May 17, 2020

India's BPO market could reach $250 billion

Everest Group
financial services
Freddie Pierce
2 min
Everest Group report suggests India’s financial services BPO sector could become a $250 billion market
India has long been the worlds largest financial services outsourcing market, but how much larger can Indian outsourcing grow? According to the Everest...

India has long been the world’s largest financial services outsourcing market, but how much larger can Indian outsourcing grow?

According to the Everest Group, a global consulting and research firm, India’s global business process outsourcing (BPO) in the financial services has the potential to grow into a $250 billion market.

The financial services BPO sector comprises a market of approximately $18 billion right now, which is nearly half of the world’s $40 billion global outsourcing market.

“India continues to play a key role in the (financial services) BPO space and offer attractive arbitrage opportunities compared to onshore locations in US, UK, and Europe,” Everest Group Partner Vikash Jain told The Hindu.

India’s greatest competitors right now in the financial services BPO industry are the Philippines and China, while Eastern Europe, Central American and South America are showing the fastest growth, according to the Everest Group’s report.


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The report also said that banking BPOs total nearly half of the overall sourcing operations within financial services BPO, with capital markets being the fastest growing sector, having grown 40 percent since 2009-2010.

“Despite challenges, such as constraints in the United States associated with the Troubled Asset Relief Programme and data protection measures in the European Union, the impact on global sourcing has been minimal,” co-author of the report Rajesh Ranjan told The Hindu.

India has long been an attractive market for financial services BPO, as the country boasts an incredibly large workforce that is skilled in the high-end financial services sector.

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Jun 21, 2021

Pandora and IBM digitise jewellery supply chain

2 min
Jewellery retailer Pandora teamed with IBM to streamline supply chains as sales of hand-finished jewellery doubled across ecommerce platforms

Pandora has overhauled its global supply chain in partnership with IBM amid an ecommerce sales boom for its hand-finished jewellery. 

The company found international success offering customisable charm bracelets and other personalised jewellery though its chain of bricks and mortar retail destinations. But in 2020, as the COVID-19 outbreak forced physical stores to close, Pandora strengthened its omnichannel operations and doubled online sales. 

A focus on customer experience included deploying IBM’s Sterling Order Management, increasing supply chain resiliency and safeguarding against disruption across the global value chain.

Pandora leverages IBM Sterling Order Management as the backbone it its omnichannel fulfilment, with Salesforce Commerce Cloud powering its ecommerce. Greater automation across its channels has boosted the jeweller’s sustainability credentials, IBM said, streamlining processes for more efficient delivery. It has also given in-store staff and virtual customer service representatives superior end-to-end visibility to better meet consumer needs.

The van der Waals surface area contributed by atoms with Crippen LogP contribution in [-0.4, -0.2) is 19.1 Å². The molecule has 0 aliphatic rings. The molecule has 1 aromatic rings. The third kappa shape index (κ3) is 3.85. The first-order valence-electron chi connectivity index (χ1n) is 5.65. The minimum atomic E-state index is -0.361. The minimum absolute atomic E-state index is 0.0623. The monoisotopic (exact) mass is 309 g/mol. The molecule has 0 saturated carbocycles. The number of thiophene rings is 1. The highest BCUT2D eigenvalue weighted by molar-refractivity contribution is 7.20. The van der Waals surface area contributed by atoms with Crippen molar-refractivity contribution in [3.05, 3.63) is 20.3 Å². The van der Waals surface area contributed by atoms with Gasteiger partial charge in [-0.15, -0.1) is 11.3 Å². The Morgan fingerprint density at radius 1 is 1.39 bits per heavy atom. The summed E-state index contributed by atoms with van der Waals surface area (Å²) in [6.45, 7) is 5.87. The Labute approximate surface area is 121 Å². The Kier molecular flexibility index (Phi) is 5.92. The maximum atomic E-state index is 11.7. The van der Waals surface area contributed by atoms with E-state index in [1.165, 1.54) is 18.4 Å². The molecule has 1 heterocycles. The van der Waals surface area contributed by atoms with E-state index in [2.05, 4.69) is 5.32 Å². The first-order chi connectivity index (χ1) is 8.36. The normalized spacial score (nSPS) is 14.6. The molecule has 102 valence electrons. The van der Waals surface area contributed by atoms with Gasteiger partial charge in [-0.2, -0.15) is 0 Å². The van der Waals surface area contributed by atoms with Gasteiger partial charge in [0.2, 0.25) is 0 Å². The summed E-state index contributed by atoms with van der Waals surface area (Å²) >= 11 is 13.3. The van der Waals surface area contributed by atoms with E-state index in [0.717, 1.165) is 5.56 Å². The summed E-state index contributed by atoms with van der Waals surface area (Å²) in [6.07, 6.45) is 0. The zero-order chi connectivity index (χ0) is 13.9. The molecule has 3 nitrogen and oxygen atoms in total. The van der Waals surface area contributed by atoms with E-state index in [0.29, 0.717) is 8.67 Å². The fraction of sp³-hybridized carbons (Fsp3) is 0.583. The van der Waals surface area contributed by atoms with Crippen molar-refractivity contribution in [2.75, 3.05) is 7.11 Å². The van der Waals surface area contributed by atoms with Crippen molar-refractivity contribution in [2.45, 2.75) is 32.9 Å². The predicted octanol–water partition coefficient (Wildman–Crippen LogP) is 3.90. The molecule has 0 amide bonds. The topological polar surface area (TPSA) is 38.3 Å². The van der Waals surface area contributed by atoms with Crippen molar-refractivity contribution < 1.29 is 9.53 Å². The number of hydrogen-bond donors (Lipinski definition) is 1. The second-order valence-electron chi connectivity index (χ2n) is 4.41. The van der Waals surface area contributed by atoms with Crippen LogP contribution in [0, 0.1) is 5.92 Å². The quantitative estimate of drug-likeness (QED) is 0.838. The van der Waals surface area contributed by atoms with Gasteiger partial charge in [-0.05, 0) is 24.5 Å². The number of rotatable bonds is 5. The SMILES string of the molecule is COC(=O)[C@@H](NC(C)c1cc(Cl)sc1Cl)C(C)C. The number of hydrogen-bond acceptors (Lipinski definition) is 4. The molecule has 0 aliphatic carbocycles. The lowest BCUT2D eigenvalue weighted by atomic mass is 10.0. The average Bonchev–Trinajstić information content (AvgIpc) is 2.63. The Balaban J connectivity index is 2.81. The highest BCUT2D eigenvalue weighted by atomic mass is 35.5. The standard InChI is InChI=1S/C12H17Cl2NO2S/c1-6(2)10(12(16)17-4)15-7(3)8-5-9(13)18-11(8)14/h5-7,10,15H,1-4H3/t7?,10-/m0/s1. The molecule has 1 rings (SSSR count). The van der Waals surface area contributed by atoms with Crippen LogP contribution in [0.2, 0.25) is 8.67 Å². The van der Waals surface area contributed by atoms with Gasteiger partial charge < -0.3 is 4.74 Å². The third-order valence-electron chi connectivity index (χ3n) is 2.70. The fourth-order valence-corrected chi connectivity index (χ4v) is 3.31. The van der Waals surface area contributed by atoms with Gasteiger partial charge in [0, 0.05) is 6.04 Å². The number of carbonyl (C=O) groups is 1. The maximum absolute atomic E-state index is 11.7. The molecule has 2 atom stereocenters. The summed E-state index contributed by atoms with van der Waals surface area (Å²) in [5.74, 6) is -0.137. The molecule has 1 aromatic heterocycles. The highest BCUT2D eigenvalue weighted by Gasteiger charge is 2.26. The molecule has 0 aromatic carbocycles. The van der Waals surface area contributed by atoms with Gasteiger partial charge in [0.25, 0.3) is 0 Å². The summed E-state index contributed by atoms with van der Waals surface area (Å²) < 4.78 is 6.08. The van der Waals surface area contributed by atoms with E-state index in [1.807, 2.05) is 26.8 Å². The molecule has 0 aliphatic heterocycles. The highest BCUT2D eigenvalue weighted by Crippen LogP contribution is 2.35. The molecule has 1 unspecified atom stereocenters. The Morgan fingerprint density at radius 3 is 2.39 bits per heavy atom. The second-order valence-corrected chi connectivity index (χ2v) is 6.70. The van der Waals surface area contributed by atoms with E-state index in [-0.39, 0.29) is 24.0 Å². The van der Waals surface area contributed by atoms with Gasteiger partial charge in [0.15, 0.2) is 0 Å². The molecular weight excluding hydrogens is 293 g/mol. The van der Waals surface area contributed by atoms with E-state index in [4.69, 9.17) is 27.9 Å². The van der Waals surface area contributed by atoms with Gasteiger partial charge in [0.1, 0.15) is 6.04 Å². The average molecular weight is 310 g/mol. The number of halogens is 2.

Jim Cruickshank, VP of Digital Development & Retail Technology, Pandora, said the digital transformation journey has brought “digital and store technology closer together and closer to the customer”, highlighting how important the customer journey remains, even during unprecedented disruption. 

"Our mission is about creating a personal experience and we've instituted massive platform changes with IBM Sterling and Salesforce to enable new digital-first capabilities that are much more individualised, localised and connected across channels and markets,” he added. 


Pandora’s pivot to digital 

The pandemic forced the doors closed at most of Pandora’s 2,700 retail locations. To remain competitive, it pivoted to online retail. Virtual queuing for stores and virtual product trials via augmented reality (AR) technology went someway to emulating the in-store experience and retail theatre that is the brand’s hallmark. Meanwhile digital investments in supply chain efficiency was central to delivering on consumer demand. 

“Consumer behaviour has significantly shifted and will continue to evolve with businesses needing to quickly adapt to new preferences and needs,” said Kareem Yusuf, General Manager, AI Applications and Blockchain, IBM. “To address this shift, leading retailers like Pandora rely on innovation to increase their business agility by enabling and scaling sustainable supply chain operations using AI and cloud.”

Yusuf said Pandora’s success was indicative of how to remain competitive by “finding new ways to create differentiated customer experiences that protect their enterprises from disruptions to help mitigate risk and accelerate growth”. 

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